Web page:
ST. LOUIS, MO — I came to this year’s Spring to Dance festival figuring the best-case scenario would be to experience nothing out of the ordinary. Dance St. Louis, the local presenting organization which has produced Spring to Dance for 11 years, had already cut the Spring to Dance line-up from three days to two, drastically trimming its programs and personnel for the 2017-18 season. Last year at the 10th anniversary Spring to Dance performances, then-executive director Janet Brown essentially admitted that Dance St. Louis was hemorrhaging money, and that necessary changes were being made to stop the bleeding.
Brown has since left, and the board of directors restructured the top executive and artistic jobs, opting instead for split positions in administration (Richard Dee); programs and community engagement (Christopher Mohnani); and artistic curation (Terence Marling).
I hoped for the best, but feared the worst; arts organizations who necessarily scale back sometimes find it impossible to rebound. So it was surprising and encouraging to see healthy audiences at Spring to Dance, and hear Mohnani announce that a 2018-19 season was not only happening, but expanding to four one-night-only concerts featuring St. Louis premieres. The 12th season of Spring to Dance, restored to its original three-day line-up, returns on Memorial Day weekend, and Dee, in his program note, said that outstanding debts are paid and the organization is once again running in the black.
So things appear to be looking up for Dance St. Louis.
It was the first of many pleasant surprises that would unfold over two evenings of double headers at the Touhill Performing Arts Center, a beautifully situated hilltop venue on the University of Missouri – St. Louis campus.
For the most part, each of the works presented were composed of small casts — solos, duets, trios and quartets — with a few larger ensembles saved for the end of each night, and the roster of 26 companies (plus 10 more in the theater’s lobby) was more concentrated to the Midwest than in previous years. It’s likely these practical decisions were largely driven by economic factors, but, deliberately or not, also lended some loose, overarching themes about the complexities within various types of relationships.
For several groups, the relationship at hand was between dance and music. Clinard Dance’s Farruca, opening the festival in the intimate Lee Theater, is a continuation of Wendy Clinard’s years-long investigation with percussionist Javier Saume, guitarist Marija Temo and violinist Steve Gibons. Clinard, a Flamenco dancer, positions her feet as the fourth instrument in a musical ensemble, giving equal time for each artist to offer his/her own cadenza.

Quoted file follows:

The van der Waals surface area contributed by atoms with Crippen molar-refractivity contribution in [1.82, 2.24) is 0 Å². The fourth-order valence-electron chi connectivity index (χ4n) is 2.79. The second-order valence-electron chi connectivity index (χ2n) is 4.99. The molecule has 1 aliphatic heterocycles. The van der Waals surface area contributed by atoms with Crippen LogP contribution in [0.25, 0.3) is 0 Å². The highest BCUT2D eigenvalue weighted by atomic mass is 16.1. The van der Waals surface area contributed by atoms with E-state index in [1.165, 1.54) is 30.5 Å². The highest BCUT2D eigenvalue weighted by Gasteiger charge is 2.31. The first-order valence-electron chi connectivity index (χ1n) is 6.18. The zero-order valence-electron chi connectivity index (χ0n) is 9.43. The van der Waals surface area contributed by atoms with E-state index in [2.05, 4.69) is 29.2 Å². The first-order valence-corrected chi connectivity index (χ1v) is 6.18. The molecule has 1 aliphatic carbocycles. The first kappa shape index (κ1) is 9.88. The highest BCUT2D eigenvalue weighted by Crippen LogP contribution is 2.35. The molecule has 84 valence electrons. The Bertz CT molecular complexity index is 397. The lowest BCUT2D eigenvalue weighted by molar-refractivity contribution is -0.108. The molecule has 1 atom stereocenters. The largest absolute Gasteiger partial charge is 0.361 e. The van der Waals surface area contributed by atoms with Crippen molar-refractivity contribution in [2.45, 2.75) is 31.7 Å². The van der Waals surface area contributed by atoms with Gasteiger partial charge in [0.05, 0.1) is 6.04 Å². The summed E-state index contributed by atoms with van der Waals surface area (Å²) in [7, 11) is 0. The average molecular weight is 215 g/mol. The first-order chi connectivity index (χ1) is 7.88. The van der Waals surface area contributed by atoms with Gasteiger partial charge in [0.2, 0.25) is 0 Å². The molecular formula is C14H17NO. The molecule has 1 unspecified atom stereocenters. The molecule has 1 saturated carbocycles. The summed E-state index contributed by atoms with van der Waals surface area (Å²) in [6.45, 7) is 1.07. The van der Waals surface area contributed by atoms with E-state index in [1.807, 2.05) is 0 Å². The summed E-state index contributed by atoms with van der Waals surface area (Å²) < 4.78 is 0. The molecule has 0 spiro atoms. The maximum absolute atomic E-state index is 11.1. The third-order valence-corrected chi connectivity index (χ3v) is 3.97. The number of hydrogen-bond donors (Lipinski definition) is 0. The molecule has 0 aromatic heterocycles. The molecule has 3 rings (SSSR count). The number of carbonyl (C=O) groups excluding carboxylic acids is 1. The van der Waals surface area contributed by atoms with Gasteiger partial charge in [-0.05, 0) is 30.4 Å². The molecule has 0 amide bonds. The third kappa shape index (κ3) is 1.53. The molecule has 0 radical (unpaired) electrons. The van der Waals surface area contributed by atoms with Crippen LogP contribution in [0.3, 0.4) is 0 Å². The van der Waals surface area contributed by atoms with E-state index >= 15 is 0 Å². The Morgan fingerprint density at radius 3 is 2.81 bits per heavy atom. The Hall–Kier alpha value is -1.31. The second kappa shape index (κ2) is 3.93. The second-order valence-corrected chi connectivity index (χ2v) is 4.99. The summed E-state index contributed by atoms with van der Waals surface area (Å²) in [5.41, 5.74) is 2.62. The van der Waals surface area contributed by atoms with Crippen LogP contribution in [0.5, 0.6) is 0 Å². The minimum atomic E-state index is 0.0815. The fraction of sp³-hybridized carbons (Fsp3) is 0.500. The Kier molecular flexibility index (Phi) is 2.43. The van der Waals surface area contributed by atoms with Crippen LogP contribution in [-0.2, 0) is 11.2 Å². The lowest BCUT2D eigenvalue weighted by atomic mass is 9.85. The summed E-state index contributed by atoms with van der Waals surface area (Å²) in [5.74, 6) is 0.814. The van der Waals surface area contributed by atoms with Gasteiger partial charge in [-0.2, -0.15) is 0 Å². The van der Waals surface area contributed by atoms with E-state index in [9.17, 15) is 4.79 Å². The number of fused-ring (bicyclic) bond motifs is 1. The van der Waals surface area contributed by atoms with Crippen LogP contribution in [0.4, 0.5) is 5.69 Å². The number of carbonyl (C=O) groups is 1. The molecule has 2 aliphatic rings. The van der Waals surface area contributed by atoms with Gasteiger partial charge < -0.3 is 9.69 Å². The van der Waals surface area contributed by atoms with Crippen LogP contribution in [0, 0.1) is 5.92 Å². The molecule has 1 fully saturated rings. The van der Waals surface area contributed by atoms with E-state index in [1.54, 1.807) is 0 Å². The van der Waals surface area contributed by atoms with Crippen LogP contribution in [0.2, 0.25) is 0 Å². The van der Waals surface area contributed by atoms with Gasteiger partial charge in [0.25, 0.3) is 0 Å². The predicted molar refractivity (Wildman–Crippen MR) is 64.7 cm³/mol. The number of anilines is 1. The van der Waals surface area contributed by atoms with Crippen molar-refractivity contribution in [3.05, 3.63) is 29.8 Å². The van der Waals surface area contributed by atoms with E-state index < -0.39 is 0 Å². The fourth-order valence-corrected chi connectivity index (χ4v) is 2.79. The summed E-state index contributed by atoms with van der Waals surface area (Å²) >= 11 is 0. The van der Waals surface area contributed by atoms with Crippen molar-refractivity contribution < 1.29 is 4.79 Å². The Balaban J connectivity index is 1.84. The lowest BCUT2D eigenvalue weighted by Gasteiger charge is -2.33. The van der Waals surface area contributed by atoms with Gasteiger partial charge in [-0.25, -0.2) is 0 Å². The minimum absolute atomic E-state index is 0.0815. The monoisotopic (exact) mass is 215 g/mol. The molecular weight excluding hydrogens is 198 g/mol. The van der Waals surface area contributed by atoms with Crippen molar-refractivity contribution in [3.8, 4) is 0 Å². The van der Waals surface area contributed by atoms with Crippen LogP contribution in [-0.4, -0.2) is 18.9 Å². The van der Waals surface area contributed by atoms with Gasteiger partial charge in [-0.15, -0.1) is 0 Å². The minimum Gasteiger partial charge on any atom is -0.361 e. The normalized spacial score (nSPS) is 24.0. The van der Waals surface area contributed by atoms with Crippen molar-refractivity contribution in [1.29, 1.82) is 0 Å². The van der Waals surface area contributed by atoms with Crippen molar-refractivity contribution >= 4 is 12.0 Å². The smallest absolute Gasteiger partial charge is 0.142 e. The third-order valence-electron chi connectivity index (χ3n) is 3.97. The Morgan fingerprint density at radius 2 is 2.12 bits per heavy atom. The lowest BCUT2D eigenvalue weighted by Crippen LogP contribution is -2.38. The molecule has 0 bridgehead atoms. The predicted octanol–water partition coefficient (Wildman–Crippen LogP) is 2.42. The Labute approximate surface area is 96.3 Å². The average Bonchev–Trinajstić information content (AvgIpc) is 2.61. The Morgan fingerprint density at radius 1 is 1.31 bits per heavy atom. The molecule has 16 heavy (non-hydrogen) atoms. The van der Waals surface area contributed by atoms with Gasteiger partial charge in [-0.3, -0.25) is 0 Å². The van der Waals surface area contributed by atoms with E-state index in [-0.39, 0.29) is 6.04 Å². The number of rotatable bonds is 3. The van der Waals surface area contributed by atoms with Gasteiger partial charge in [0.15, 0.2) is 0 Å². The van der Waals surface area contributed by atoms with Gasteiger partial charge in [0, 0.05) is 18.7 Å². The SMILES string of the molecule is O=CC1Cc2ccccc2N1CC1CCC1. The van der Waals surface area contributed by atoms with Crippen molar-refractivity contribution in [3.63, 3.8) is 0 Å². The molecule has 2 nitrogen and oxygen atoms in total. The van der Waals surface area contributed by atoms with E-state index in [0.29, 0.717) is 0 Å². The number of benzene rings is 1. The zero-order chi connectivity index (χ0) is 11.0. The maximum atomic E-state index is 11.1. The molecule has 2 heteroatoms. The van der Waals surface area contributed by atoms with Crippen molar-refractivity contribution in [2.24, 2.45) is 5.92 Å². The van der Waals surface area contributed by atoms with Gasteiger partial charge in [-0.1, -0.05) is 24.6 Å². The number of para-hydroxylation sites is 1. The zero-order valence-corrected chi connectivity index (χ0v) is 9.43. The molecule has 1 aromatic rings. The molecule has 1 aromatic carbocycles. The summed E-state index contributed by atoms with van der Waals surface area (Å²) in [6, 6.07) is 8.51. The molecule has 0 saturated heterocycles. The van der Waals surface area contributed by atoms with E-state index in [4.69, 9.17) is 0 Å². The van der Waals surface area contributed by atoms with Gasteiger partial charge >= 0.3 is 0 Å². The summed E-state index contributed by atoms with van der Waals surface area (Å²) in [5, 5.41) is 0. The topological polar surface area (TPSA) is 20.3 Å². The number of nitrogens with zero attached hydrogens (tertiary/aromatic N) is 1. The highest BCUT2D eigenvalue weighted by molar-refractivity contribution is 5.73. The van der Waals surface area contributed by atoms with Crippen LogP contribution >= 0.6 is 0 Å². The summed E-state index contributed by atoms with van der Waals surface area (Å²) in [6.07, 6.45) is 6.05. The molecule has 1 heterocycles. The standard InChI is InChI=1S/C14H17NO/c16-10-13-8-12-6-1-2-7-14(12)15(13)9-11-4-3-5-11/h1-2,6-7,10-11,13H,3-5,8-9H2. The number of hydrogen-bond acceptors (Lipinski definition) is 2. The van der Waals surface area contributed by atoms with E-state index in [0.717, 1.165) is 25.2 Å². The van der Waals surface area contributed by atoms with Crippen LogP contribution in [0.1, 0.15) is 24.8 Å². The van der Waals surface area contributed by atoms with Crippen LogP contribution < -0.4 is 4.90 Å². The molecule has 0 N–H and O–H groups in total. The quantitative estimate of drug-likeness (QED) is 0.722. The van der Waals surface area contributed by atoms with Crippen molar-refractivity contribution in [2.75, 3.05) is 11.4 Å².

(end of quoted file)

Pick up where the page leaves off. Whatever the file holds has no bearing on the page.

Farruca is a work that could happen almost anywhere — one can envision a group of (very talented) friends meeting up for a backyard party and jamming together. I see Clinard’s as a more casual, rough-around-the-edges approach to flamenco than, say, Ensemble Espanol Spanish Dance Theater, whose performance of Dame Libby Komaiko’s Bolero closed the festival Saturday night in the Annheuser-Busch Performance Hall. The showy Bolero, celebrating its 25th anniversary and including special performances from the company’s directors Irma Suarez Ruiz and Jorge Perez, is a crowd pleaser, for sure, with fans, and ruffles, and capes, and enough bravura to routinely brings audiences to their feet. And while this is a most exciting full-company version of Maurice Ravel’s climactic score inspired by sensuous Pablo Picasso paintings, I’m anxious for this group to start touring its current work. It’s not that Bolero feels dated, exactly, but maybe a little. And works like Defalla, Fuera de la Caja or Iroko better showcase Ensemble Espanol’s recent efforts toward innovation in contemporary Spanish dance.
Denver-based DAMAGEDANCE similarly used music as motivation in Gut, a trio mirroring Brad Meehan’s score on drum kit, as did Kansas City’s Jennifer Owen in her rendition of Bach’s Brandenburg Concerto No. 3 for the Owen/Cox Dance Group. Both could have benefitted from a more sophisticated approach to their scores, finding the nuances captured within each. In Gut, choreographer Jessica Taylor’s three dancers, dressed in primary colors, each characterized a part of the whole — glomming onto a specific rhythm from the drum set, building to a combined climax that took a bit too long to get to. Owen had the opposite problem, approaching Bach’s intricate structures with a wall of swirling balletic jazz dancing. More exciting than her movement invention was Owen’s use of space. She carved out intricate geometric structures which were more indicative of her typically thoughtful approach to music.